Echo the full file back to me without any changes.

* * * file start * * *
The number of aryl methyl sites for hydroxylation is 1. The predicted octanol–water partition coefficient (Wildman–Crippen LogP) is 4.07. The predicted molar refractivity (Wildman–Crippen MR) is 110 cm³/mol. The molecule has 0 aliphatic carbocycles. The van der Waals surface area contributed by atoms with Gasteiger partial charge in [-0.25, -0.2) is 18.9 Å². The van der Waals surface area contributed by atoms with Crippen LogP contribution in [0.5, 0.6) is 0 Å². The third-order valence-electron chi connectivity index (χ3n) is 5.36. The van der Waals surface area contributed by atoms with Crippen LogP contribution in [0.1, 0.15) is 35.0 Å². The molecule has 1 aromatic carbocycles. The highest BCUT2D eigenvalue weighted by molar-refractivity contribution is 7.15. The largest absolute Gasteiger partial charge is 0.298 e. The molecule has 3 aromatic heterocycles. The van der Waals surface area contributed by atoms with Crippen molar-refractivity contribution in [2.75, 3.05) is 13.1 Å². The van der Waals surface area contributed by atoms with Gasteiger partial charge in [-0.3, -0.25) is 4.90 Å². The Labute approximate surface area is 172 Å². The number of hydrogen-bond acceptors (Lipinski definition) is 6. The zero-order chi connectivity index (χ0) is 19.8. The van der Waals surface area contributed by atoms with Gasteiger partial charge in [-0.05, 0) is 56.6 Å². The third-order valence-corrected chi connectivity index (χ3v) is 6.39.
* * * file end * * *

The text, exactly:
The number of aryl methyl sites for hydroxylation is 1. The predicted octanol–water partition coefficient (Wildman–Crippen LogP) is 4.07. The predicted molar refractivity (Wildman–Crippen MR) is 110 cm³/mol. The molecule has 0 aliphatic carbocycles. The van der Waals surface area contributed by atoms with Gasteiger partial charge in [-0.25, -0.2) is 18.9 Å². The van der Waals surface area contributed by atoms with Crippen LogP contribution in [0.5, 0.6) is 0 Å². The third-order valence-electron chi connectivity index (χ3n) is 5.36. The van der Waals surface area contributed by atoms with Crippen LogP contribution in [0.1, 0.15) is 35.0 Å². The molecule has 1 aromatic carbocycles. The highest BCUT2D eigenvalue weighted by molar-refractivity contribution is 7.15. The largest absolute Gasteiger partial charge is 0.298 e. The molecule has 3 aromatic heterocycles. The van der Waals surface area contributed by atoms with Crippen molar-refractivity contribution in [2.75, 3.05) is 13.1 Å². The van der Waals surface area contributed by atoms with Gasteiger partial charge in [-0.3, -0.25) is 4.90 Å². The Labute approximate surface area is 172 Å². The number of hydrogen-bond acceptors (Lipinski definition) is 6. The zero-order chi connectivity index (χ0) is 19.8. The van der Waals surface area contributed by atoms with Gasteiger partial charge in [-0.05, 0) is 56.6 Å². The third-order valence-corrected chi connectivity index (χ3v) is 6.39.